Tthe Dark Arts Festival, held at Area 51, was eccentric. If you’re not used to people with chains, piercings, tattoos and hair styles from the '80s, this may not have been your scene.
The festival is a three-day event that displays the underground local metal scene through live performances, art, and gothic punks dressed in black-chained clothing. Regardless of the scary stereotyping that those people often get, the various bands who played are what made the festival exceptional. One of those was Tragic Black.
Tragic Black, a metal band that started here in Salt Lake City, has not always been the head-banging band they are today. In fact, Tragic Black used to dabble in industrial pop, as seen in their old YouTube videos. When members John Varoz (Johno) and Kyle Leary joined, the two metal heads convinced other members Derek Rhodes (vISION), Vyle Black and James Perry (Septus Black) to make their industrial-pop sound into a harder combination of industrial and heavy metal. “With members constantly changing,” says vocalist Derek vISION, “[these] people come in and we evolve our music.” Describing themselves as “Tragic Metal,” the band is not the typical screaming hard rock or I-need-an-Advil metal that some bands are; rather, they are the complete opposite, and the exact definition of what industrial metal should be.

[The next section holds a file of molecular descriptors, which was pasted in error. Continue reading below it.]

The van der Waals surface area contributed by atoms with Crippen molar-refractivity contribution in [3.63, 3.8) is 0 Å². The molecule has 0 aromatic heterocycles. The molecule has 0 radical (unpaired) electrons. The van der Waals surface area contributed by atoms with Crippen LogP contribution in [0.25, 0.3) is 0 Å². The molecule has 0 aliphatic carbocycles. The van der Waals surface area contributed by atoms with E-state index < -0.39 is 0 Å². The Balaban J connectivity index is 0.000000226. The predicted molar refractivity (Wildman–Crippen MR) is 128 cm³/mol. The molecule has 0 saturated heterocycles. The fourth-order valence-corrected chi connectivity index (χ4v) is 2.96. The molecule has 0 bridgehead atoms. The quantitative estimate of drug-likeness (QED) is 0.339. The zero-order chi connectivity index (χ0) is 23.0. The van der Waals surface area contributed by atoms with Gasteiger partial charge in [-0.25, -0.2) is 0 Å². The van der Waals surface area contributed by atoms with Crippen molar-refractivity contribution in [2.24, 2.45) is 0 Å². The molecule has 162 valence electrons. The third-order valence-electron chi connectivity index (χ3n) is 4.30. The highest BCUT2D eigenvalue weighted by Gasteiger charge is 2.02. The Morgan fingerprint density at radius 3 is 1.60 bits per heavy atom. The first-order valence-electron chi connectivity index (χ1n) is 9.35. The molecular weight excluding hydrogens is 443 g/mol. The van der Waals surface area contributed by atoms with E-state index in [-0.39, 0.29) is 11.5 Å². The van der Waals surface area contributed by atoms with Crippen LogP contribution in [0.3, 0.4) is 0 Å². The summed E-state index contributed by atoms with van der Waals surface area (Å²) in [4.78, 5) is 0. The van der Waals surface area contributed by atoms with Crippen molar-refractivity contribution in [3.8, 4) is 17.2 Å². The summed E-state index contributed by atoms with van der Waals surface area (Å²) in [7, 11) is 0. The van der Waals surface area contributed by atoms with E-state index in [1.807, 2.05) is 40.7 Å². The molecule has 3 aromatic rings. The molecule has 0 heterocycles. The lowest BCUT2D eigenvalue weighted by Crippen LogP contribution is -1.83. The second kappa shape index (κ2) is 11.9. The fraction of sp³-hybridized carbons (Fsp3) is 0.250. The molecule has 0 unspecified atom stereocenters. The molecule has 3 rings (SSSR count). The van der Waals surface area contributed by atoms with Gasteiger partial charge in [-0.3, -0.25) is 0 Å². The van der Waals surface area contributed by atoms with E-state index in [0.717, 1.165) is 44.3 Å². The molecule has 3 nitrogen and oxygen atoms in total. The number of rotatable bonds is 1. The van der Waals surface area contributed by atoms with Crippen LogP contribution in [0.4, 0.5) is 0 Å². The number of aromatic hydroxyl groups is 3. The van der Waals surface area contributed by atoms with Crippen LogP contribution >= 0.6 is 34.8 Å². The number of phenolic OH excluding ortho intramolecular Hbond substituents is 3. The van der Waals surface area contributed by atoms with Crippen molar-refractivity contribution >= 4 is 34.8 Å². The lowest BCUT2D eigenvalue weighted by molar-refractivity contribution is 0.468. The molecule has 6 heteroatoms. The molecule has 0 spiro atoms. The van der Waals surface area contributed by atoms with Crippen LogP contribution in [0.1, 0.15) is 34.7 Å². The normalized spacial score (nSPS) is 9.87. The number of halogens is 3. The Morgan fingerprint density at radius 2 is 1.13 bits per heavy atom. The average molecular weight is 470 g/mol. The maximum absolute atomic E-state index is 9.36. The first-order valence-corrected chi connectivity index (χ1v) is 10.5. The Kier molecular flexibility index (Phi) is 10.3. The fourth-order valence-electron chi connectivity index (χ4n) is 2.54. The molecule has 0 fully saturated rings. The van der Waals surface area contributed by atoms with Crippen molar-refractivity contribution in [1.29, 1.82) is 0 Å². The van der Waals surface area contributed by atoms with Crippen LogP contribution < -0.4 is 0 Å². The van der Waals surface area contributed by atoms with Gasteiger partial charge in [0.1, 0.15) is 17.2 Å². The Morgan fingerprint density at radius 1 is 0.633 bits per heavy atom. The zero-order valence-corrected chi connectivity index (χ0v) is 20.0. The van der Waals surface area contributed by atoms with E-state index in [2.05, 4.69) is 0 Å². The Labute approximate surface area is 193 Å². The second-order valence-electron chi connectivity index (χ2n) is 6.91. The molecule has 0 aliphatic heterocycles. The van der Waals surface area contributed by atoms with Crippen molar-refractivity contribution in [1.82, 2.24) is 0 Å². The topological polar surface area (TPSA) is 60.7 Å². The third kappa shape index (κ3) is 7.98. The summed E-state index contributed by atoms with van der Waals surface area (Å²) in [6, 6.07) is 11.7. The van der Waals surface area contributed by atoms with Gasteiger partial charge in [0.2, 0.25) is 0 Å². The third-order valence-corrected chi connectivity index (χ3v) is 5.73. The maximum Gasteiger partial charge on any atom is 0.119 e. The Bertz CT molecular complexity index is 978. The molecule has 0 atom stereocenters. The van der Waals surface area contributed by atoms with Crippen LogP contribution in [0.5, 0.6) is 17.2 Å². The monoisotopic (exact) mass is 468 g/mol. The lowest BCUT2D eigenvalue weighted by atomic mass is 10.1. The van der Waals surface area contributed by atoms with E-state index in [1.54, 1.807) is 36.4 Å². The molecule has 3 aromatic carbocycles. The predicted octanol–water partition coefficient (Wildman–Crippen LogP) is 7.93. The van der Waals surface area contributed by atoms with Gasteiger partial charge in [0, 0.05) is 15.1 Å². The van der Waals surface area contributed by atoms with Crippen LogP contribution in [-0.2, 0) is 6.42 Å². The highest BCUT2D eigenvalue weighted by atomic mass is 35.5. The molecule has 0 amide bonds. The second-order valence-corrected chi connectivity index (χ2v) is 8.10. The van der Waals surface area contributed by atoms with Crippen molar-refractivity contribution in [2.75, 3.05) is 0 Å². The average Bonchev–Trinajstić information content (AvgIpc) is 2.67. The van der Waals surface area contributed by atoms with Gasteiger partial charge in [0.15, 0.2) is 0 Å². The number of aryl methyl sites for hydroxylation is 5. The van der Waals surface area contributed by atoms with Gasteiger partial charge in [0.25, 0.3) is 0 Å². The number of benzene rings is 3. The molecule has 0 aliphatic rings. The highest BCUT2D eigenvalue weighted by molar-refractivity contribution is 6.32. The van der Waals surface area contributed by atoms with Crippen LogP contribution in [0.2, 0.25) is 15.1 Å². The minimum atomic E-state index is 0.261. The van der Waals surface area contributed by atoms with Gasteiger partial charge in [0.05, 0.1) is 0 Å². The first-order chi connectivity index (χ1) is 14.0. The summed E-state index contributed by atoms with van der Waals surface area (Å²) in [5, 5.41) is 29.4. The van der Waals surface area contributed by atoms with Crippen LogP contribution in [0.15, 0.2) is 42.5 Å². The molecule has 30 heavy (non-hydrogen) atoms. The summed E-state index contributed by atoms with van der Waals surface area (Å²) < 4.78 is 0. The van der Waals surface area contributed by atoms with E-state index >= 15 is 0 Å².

Out of all the performances at the Dark Arts Festival, Tragic Black was the band who could not be beat. From the moment the set began till the end, Tragic Black’s performance was a high-energy performance that not only gave the audience head-bang whiplash, but kept them pumped for more.
Vocalist Derek vISION, sporting leather pants and an Army-like vest, started the concert in a style similar to the great Iggy Pop. While Derek performed, Vyle, James, Kyle and John all contributed to the energy, which in turn uplifted the audience. The band was so dynamic that the lost Guido-looking jocks at Area 51 who walked into the festival by mistake used their Jersey Shore demeanor and raised up classic fist pumps to the aggressive sounds. The lyrical songs only brought the audience anticipation to hear Derek speak about the songs and their “element” themed albums. “There is a spiritual connection behind it. All ya’ know what I mean. Even though it’s really, really dark, there’s still a light at end of the tunnel kind of feeling,” he said.
Before their last song, "Apparition," Derek spoke about some of the meanings behind the songs, which included feelings toward religion, politics, people, etc. When the powerful song finally dropped, the audience launched toward the front of the stage, head thrashing and singing along. Overall, Tragic Black was a satisfying discovery that I had not expected; it was clear that Tragic Black was no tragedy. They had a dark, aesthetic decadence that concluded the festival with a memorable performance.For more information about Tragic Black visit: TragicBlack.com or find them on Facebook.